The day after Camille’s movie screened, we took in a morning showing of the 1990 Twin Peaks pilot (the festival’s definition of “mountain film” becomes particularly elastic in its Classics section, which this year also included Princess Mononoke). That was followed up later by The Ancient Woods, an experimental passion project from Lithuanian biologist and nature documentarian Mindaugas Survila.
The film, which took Survila eight years to make, is filled with long, patient shots of forest creatures feeding, fighting, and foraging. It eventually won the best overall prize at the festival.
On Della Lessinia’s final day, I hung around with the remaining filmmakers and jury members as we hiked to a country home on the top of a nearby mountain, where our reward for dodging a minefield of cow patties was a home-cooked lunch of gnocchi with smoked ricotta and plenty of wine, coffee, and grappa. It’s not the sort of thing you could imagine ever happening in Cannes or Venice.
“I thought it was going to be too niche,” said Karen Vázquez Guadarrama, a Mexican filmmaker based in Belgium, as we chatted on the mountains before lunch, "but when I arrived here to just find a bunch of people who are also passionate about mountains, it was nice.”
Guadarrama wound up at the festival after her movie “When the Bull Cried,” a documentary about a remote Bolivian mining town co-directed by Bart Goossens, screened at DOK Leipzig, the documentary festival in Germany. Anderloni was in attendance at the festival scouting for material and approached Guadarrama personally to ask if she would come show the film in the Dolomites.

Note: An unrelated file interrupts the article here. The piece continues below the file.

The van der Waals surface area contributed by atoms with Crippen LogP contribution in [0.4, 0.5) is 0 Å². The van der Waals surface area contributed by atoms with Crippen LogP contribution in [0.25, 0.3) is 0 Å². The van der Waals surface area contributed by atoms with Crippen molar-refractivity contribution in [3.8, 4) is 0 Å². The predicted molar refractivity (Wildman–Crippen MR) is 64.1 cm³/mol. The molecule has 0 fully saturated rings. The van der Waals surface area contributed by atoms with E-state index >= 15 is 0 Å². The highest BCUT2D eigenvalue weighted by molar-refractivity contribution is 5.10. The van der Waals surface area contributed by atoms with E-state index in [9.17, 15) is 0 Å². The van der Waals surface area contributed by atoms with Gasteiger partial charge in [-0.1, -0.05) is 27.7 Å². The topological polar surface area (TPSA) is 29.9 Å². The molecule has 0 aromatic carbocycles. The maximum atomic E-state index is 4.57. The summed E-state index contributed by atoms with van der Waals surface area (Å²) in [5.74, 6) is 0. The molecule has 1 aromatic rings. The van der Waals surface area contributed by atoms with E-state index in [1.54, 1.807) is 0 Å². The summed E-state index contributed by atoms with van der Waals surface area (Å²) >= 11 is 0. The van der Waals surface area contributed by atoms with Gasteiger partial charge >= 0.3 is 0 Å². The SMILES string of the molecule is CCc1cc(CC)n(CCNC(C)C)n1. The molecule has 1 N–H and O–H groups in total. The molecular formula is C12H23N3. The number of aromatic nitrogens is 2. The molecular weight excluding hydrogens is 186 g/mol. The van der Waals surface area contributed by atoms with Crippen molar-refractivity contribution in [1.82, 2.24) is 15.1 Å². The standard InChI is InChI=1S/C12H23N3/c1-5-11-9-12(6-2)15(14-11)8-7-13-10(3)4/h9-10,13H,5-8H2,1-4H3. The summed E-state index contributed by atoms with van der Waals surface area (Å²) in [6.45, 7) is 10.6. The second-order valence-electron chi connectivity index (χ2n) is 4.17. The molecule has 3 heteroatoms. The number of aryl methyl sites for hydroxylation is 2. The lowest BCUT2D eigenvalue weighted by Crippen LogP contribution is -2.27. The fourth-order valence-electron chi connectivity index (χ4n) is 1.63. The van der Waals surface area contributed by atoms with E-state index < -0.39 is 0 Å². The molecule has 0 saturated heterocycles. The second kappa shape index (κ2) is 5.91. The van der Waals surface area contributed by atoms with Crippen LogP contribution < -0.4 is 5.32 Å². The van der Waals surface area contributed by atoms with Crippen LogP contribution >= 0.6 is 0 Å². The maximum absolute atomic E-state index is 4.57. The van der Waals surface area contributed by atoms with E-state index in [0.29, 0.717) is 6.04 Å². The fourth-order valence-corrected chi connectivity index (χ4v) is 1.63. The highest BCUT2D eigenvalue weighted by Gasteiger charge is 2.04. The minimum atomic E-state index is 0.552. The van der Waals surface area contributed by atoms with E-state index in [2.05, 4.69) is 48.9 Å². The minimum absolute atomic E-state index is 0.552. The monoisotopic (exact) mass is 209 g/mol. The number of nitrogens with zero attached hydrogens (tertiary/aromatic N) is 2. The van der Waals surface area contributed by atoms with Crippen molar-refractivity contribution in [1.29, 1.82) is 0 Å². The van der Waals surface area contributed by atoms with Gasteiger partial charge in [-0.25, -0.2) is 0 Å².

Guadarrama hadn’t previously thought of her movie as a “mountain film,” either. She, however, had two mountain tattoos, and this was the last festival she planned to take her movie to, so she figured it would be a good way to close out the documentary’s journey: “I think this is a nice circle, to end up in the mountains in Italy.”
“When the Bull Cried” also won the festival’s award for Best Young Filmmaker, further validating Guadarrama’s decision to attend.
Despite such preferential treatment, niche festivals like Della Lessinia can still be a tough sell for filmmakers who want to prioritize bigger platforms. Anderloni said his festival often loses out on films because the directors will choose to hold their Italian premiere for a bigger invite from Venice or Milan that never comes, or because they’re trying to land a deal for distribution in the country. Anderloni’s argument is that the Italian distribution market for international art films is nearly non-existent and that the directors are better off taking a festival that will guarantee they screen in the country.
In the filmmaking world, this is far from an Italy-specific concern. Festival placement can make or break a movie’s distribution deal, and subject-specific festivals don’t get the same kind of attention as higher profile festivals do.
To be fair, not every festival is worth a director’s time: events with fewer resources, slim networking opportunities, and weaker programming can clutter a film’s reputation rather than bolster it. Niche festivals would be wise to look to Della Lessinia as a model for how to attract worthy talent by programming with a clear vision and making the proceedings unique and fun.
A hike up a mountain after a long week of movies doesn’t hurt, either.